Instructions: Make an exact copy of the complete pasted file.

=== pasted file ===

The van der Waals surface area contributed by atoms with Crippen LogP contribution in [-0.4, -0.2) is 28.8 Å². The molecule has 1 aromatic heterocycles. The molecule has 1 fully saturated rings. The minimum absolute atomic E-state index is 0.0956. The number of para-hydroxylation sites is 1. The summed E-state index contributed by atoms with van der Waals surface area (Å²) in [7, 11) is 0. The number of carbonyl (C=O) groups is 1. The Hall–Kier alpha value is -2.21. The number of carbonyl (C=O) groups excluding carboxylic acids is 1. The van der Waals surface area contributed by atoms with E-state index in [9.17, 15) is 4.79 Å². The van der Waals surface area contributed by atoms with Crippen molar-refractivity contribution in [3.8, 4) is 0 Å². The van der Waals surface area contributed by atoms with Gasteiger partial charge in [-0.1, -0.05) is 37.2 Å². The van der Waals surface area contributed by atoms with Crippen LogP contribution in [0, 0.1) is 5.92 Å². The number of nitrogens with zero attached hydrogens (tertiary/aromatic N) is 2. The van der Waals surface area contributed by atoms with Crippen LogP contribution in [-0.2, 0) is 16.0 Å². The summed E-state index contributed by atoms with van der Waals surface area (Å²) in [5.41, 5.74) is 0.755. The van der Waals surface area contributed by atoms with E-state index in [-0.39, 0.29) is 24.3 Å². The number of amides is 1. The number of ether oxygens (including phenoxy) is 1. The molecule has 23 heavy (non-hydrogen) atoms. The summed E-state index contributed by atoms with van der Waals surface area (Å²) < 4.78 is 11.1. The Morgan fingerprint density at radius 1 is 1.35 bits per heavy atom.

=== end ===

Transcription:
The van der Waals surface area contributed by atoms with Crippen LogP contribution in [-0.4, -0.2) is 28.8 Å². The molecule has 1 aromatic heterocycles. The molecule has 1 fully saturated rings. The minimum absolute atomic E-state index is 0.0956. The number of para-hydroxylation sites is 1. The summed E-state index contributed by atoms with van der Waals surface area (Å²) in [7, 11) is 0. The number of carbonyl (C=O) groups is 1. The Hall–Kier alpha value is -2.21. The number of carbonyl (C=O) groups excluding carboxylic acids is 1. The van der Waals surface area contributed by atoms with E-state index in [9.17, 15) is 4.79 Å². The van der Waals surface area contributed by atoms with Crippen molar-refractivity contribution in [3.8, 4) is 0 Å². The van der Waals surface area contributed by atoms with Gasteiger partial charge in [-0.1, -0.05) is 37.2 Å². The van der Waals surface area contributed by atoms with Crippen LogP contribution in [0, 0.1) is 5.92 Å². The number of nitrogens with zero attached hydrogens (tertiary/aromatic N) is 2. The van der Waals surface area contributed by atoms with Crippen LogP contribution in [-0.2, 0) is 16.0 Å². The summed E-state index contributed by atoms with van der Waals surface area (Å²) in [5.41, 5.74) is 0.755. The van der Waals surface area contributed by atoms with E-state index in [-0.39, 0.29) is 24.3 Å². The number of amides is 1. The number of ether oxygens (including phenoxy) is 1. The molecule has 23 heavy (non-hydrogen) atoms. The summed E-state index contributed by atoms with van der Waals surface area (Å²) < 4.78 is 11.1. The Morgan fingerprint density at radius 1 is 1.35 bits per heavy atom.